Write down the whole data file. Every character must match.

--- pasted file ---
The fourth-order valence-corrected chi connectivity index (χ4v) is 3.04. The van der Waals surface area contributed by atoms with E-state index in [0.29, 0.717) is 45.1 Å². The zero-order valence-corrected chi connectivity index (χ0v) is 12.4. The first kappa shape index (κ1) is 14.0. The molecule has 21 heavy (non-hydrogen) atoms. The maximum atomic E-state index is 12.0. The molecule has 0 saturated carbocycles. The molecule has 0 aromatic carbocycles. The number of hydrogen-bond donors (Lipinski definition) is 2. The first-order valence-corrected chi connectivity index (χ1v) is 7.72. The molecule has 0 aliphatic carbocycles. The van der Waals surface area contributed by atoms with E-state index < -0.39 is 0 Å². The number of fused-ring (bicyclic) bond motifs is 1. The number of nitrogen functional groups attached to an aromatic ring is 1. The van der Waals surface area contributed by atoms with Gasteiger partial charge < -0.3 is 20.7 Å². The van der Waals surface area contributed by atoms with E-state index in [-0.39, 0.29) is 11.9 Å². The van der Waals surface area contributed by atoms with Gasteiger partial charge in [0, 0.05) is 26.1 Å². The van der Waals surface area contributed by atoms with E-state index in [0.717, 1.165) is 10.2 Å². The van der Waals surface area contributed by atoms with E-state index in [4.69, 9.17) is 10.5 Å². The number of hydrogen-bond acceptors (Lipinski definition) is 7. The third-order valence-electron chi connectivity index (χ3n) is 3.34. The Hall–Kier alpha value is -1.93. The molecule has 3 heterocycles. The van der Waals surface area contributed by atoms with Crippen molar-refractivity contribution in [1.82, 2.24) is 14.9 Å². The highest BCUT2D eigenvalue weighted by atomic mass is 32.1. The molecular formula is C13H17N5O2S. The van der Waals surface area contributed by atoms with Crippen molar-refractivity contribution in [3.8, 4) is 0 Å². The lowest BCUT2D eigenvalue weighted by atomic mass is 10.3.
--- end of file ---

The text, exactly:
The fourth-order valence-corrected chi connectivity index (χ4v) is 3.04. The van der Waals surface area contributed by atoms with E-state index in [0.29, 0.717) is 45.1 Å². The zero-order valence-corrected chi connectivity index (χ0v) is 12.4. The first kappa shape index (κ1) is 14.0. The molecule has 21 heavy (non-hydrogen) atoms. The maximum atomic E-state index is 12.0. The molecule has 0 saturated carbocycles. The molecule has 0 aromatic carbocycles. The number of hydrogen-bond donors (Lipinski definition) is 2. The first-order valence-corrected chi connectivity index (χ1v) is 7.72. The molecule has 0 aliphatic carbocycles. The van der Waals surface area contributed by atoms with E-state index < -0.39 is 0 Å². The number of fused-ring (bicyclic) bond motifs is 1. The number of nitrogen functional groups attached to an aromatic ring is 1. The van der Waals surface area contributed by atoms with Gasteiger partial charge < -0.3 is 20.7 Å². The van der Waals surface area contributed by atoms with E-state index in [-0.39, 0.29) is 11.9 Å². The van der Waals surface area contributed by atoms with Gasteiger partial charge in [0, 0.05) is 26.1 Å². The van der Waals surface area contributed by atoms with E-state index in [0.717, 1.165) is 10.2 Å². The van der Waals surface area contributed by atoms with E-state index in [4.69, 9.17) is 10.5 Å². The number of hydrogen-bond acceptors (Lipinski definition) is 7. The third-order valence-electron chi connectivity index (χ3n) is 3.34. The Hall–Kier alpha value is -1.93. The molecule has 3 heterocycles. The van der Waals surface area contributed by atoms with Crippen molar-refractivity contribution in [1.82, 2.24) is 14.9 Å². The highest BCUT2D eigenvalue weighted by atomic mass is 32.1. The molecular formula is C13H17N5O2S. The van der Waals surface area contributed by atoms with Crippen molar-refractivity contribution in [3.8, 4) is 0 Å². The lowest BCUT2D eigenvalue weighted by atomic mass is 10.3.